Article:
# Thread: Set of complex numbers that satisfy a given equation

1. ## Set of complex numbers that satisfy a given equation

The equation is $|z-a| - |z+a| = 2c$

i) Let $a \in \mathbb{R}$ and $c > 0$ be fixed. Describe the set of points $z$ satisfying the above equation for every possible choice of $a$ and $c$.

ii) Now let $a \in \mathbb{C}$ and, using a rotation of the plane, describe the locus of points satisfying the above equation.

I tried algebra for both i) and ii) and just got a big mess, no matter what form I converted the complex number to, or even just matching up real and imaginary parts.
I am not sure how else to find the set of $z$ that would satisfy the above equation.

I am also lost by what they mean by locus in ii), I am assuming it must be some sort of conic section, either a hyperbola or an ellipse. But I dont know how to show this either.

2. Originally Posted by Sheld
The equation is $|z-a| - |z+a| = 2c$
Think of it this way, $|z-a|$ is the distance from $z$ to $a$.
What is the locus of points whose distances from two points have a constant difference?
The difference in the distance of z to a and the distance from z to -a is equal 2c.

3. Originally Posted by Plato
Think of it this way, $|z-a|$ is the distance from $z$ to $a$.
What is the locus of points whose distances from two points have a constant difference?
The difference in the distance of z to a and the distance from z to -a is equal 2c.
@OP: The above locus is valid for the case a < c. The case a = c will be the degenerate case of the above locus. And a > c needs to be considered in light of the above.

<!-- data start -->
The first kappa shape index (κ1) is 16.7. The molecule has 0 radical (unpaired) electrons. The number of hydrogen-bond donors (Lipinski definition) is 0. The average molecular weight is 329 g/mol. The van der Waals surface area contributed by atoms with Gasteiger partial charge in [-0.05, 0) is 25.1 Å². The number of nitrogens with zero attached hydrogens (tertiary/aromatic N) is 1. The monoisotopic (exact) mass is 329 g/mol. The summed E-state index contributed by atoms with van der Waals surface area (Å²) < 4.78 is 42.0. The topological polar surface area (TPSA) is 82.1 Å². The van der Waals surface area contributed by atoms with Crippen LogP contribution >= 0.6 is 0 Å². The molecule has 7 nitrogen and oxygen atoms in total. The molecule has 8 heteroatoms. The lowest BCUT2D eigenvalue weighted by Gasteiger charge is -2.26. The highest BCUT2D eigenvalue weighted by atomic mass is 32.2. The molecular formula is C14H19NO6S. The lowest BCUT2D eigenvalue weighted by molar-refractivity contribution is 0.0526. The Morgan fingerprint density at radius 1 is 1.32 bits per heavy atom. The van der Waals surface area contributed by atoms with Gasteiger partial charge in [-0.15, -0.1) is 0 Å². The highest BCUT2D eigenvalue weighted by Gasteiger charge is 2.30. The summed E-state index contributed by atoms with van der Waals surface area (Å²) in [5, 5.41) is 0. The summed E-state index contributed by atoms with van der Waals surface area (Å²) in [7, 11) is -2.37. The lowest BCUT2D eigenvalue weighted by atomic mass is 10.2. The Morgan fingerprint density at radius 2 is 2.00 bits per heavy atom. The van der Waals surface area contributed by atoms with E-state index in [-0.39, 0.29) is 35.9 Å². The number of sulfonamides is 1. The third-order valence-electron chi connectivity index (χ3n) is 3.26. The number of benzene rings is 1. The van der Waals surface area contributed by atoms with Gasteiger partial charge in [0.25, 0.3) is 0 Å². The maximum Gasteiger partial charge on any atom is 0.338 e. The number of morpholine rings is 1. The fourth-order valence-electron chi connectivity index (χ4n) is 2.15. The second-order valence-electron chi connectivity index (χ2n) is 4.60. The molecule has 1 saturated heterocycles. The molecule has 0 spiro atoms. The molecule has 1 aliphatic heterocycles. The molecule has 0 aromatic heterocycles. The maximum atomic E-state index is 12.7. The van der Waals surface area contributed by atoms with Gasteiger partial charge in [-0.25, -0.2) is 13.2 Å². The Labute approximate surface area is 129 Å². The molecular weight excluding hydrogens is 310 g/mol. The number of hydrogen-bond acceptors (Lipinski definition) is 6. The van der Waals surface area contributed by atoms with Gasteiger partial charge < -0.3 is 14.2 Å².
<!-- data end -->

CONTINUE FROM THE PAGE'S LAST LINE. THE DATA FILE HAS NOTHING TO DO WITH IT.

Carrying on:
4. For "locus", you can substitute "set of all".

5. So it's a hyperbola when $a < c$?
I guess it would be a parabola when $a = c$? And if $a > c$ it's a ellipse?

And I must find the equation of this hyperbola? $z=$ something to do with $a$ and $c$?

$a$ is the length from the foci to the center and $c$ is the length from the vertex to the center. What would this be centered at though? The origin?

Darn, I wish I remembered the formula for a hyperbola. I am sure $a$ and $c$ are used somehow.

6. The standard rectangular form for an equation of a hyperbola is

$\frac{x^2}{a^2}-\frac{y^2}{b^2}=1$.

x and y may be interchanged depending on which way the hyperbola is facing.

7. Wow, I think I may have it.

If $c > a$
Its the set of $z$ s.t. $\frac{x^2}{c^2}-\frac{y^2}{c^2-a^2} = 1$

If $c < a$
Its the set of $z$ s.t. $\frac{x^2}{c^2}+\frac{y^2}{c^2-a^2} = 1$

I am not sure how to write the equation for when $c=a$. It seems like it's two lines intersecting at some point. Not sure what the point of intersection is either.

8. Originally Posted by Sheld
So it's a hyperbola when $a < c$? Mr F says: No. There's no locus because there's no value of z that satisfies the condition. If you take an algebraic approach by substituting z = x + iy into |z - 1| - |z + 1| = 4, say, you might be fooled into thinking that yuo get an ellipse. However, there is an important restriction that arises during the calculation. When you impose this restriction, you end up with the null set.

I guess it would be a parabola when $a = c$? Mr F says: No. It's a ray, the degenerate case of the above ....

And if $a > c$ it's a ellipse? Mr F says: No. It's a single branch of a hyperbola. Which branch will depend on whether c is positive or negative.

And I must find the equation of this hyperbola? $z=$ something to do with $a$ and $c$?

$a$ is the length from the foci to the center and $c$ is the length from the vertex to the center. What would this be centered at though? The origin?